How big is a devil scorpionfish?

The length of these fishes is approximately 12 in (30 cm) that enables hiding amongst reef and coral easier. They are acknowledged as the largest humpback scorpionfish however they can be of the same size or slightly small than the reef stonefish which has a length of 12-16 in (30-40 cm).

How fast can a devil scorpionfish swim?

The speed of this marine species is not known.

How much does a devil scorpionfish weigh?

The weight is not known.

What are the male and female names of the species?

There are no distinct male and female name of the species.

What would you call a baby devil scorpionfish?

Young fishes are known as fry.

What do they eat?

The devil scropionfishes are ambush predators that wait motionless for their prey to arrive and it does not swim around and search for its prey. The prey is primarily small fish that can be found in its habitat. Devil scorpionfishes quickly lunge on its prey and devour it in seconds.

Are they dangerous?

Yes, they are very dangerous particularly to swimmers and divers because of the poisonous spines on their backs.

Would they make a good pet?

The devil scorpionfish sting is not as deadly or life-threatening as the other species of stonefish, nonetheless, they are venomous and require a distinct habitat that cannot be created in an aquarium hence they do not make a good pet.

Did you know...

Devil scorpionfishes usually demonstrate biofluorescence, which enables intraspecific communication. Biofluorescence in the false stonefish can be described as a mechanism where the fish radiates red light when illuminated by ultraviolet or blue light.

The Hawaii devil scorpionfish although venomous yet not potentially fatal as the Japanese devil scorpionfish. When accidentally touched, it causes intense pain and swelling.

Why is a devil scorpionfish also called false stonefish?

Scorpaenopsis diabolus is a member of the family Scorpaenidae which consists of primarily bottom dwellers, and an expert in camouflaging themselves. The name stonefish is derived from the fundamental attribute of the Scorpaenopsis diabolus that is staying still on the ocean floor, scarcely being noticed which resembles the true stonefish. These species of fish are partially masked with sediments which gives them a stone-like appearance under the ocean like the true stonefishes. However, it is not a true stonefish as it belongs to a different family hence false stonefish. The manifestation of this fish functions like its defense mechanism and keeps itself protected from other marine creatures. Even though the members are related yet there are specific characteristics of the false stonefishes that distinguish it from the rest of the stonefishes like the shape of its body, protruding large eyes, and distinct jaw.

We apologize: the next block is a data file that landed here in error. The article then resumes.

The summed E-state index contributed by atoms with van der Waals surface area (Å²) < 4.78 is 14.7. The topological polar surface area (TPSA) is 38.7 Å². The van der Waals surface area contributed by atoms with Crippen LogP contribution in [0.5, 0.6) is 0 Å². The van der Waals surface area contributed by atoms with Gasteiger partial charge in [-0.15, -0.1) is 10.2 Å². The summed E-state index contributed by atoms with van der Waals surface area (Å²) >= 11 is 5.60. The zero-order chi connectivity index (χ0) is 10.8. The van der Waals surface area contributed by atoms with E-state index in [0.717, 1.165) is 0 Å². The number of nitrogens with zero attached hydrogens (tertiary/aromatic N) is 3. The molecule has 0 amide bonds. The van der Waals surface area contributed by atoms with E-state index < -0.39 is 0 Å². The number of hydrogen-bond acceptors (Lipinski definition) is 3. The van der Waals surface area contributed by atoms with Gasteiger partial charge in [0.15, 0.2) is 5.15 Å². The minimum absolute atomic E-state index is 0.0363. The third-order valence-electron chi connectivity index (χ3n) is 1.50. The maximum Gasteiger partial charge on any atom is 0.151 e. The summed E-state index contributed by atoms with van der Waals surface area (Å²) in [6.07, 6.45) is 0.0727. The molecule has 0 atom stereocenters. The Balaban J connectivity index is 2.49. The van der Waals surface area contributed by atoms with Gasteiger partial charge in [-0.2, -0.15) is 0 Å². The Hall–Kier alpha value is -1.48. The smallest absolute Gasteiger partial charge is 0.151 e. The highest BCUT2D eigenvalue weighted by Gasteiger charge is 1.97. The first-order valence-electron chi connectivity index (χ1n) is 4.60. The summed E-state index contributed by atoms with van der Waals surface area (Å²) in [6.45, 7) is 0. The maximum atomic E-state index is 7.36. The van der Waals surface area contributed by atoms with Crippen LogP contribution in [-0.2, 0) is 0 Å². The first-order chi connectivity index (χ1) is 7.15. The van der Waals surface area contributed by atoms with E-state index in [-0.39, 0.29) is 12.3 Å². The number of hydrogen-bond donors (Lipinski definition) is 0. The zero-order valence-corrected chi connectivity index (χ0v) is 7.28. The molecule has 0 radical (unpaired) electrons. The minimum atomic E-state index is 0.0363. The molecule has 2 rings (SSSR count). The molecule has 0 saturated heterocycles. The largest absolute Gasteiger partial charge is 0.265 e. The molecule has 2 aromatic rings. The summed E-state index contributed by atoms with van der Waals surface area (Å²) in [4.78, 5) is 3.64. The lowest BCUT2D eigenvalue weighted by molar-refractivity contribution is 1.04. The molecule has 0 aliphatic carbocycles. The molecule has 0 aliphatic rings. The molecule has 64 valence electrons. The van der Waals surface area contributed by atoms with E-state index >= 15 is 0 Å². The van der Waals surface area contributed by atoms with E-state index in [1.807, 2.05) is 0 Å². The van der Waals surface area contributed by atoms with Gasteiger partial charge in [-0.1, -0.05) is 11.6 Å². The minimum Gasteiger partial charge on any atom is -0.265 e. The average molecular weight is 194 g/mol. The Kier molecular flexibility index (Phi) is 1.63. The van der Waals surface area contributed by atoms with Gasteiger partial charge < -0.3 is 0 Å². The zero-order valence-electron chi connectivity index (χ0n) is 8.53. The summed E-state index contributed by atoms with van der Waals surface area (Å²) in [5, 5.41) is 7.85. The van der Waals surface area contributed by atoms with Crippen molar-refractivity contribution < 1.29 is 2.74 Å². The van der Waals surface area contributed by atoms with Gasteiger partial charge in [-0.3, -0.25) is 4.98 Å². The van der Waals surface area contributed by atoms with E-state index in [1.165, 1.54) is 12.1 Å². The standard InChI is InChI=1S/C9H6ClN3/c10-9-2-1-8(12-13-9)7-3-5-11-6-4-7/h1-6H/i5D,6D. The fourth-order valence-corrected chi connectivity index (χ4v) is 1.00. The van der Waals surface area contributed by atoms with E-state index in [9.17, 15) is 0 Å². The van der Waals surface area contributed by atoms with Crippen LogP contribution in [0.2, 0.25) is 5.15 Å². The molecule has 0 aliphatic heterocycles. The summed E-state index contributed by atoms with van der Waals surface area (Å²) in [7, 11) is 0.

What survival mechanisms do devil scorpionfish have?

There are multiple survival mechanisms that the false stonefishes undertake to defend themselves and its offsprings. Their survival mechanisms include the elementary physical structure, the twelve venomous spines, and ten soft rays these spines inflict injury to their potential predators or nearby threats. The spines of false stonefishes contain venom but it is not as deadly as the venom of reef stonefish of the Synanceiidae family. They can camouflage within the reefs, stones, and coral so that they are difficult to detect. The unique pectoral fins have black, white, and orange blotches which they flash as a sign of warning.

Here at Kidadl, we have carefully created lots of interesting family-friendly animal facts for everyone to discover! For more relatable content, check out these Siamese fighting fish facts and cuttlefish facts pages.

You can even occupy yourself at home by coloring in one of our free printable Devil scorpionfish coloring pages.

Devil Scorpionfish Facts

What Did They Prey On?

Small fish

What Type of Animal were they?

Carnivore

Average Litter Size?

N/A

How Much Did They Weigh?

N/A

What habitat Do they Live In?

ocean

Where Do They Live?

south africa, east africa, red sea, hawaii, japan, french polynesia, new caledonia, australia

How Long Were They?

12 in (30 cm)

How Tall Were They?

N/A

Class

Actinopterygii

Genus

Scorpaenopsis

Family

Scorpaenidae

Scientific Name

Scorpaenopsis diabolus

What Do They Look Like?

Reddish-brown, mottled grey, white

Skin Type

Scales

What Are Their Main Threats?

n/a

What is their Conservation Status?

Least Concern
We Want Your Photos!
We Want Your Photos!

We Want Your Photos!

Do you have a photo you are happy to share that would improve this article?
Email your photos

More for You

See All

Written by Moumita Dutta

Bachelor of Arts specializing in Journalism and Mass Communication, Postgraduate Diploma in Sports Management

Moumita Dutta picture

Moumita DuttaBachelor of Arts specializing in Journalism and Mass Communication, Postgraduate Diploma in Sports Management

A content writer and editor with a passion for sports, Moumita has honed her skills in producing compelling match reports and stories about sporting heroes. She holds a degree in Journalism and Mass Communication from the Indian Institute of Social Welfare and Business Management, Calcutta University, alongside a postgraduate diploma in Sports Management.

Read full bio >
Read the DisclaimerFact Correction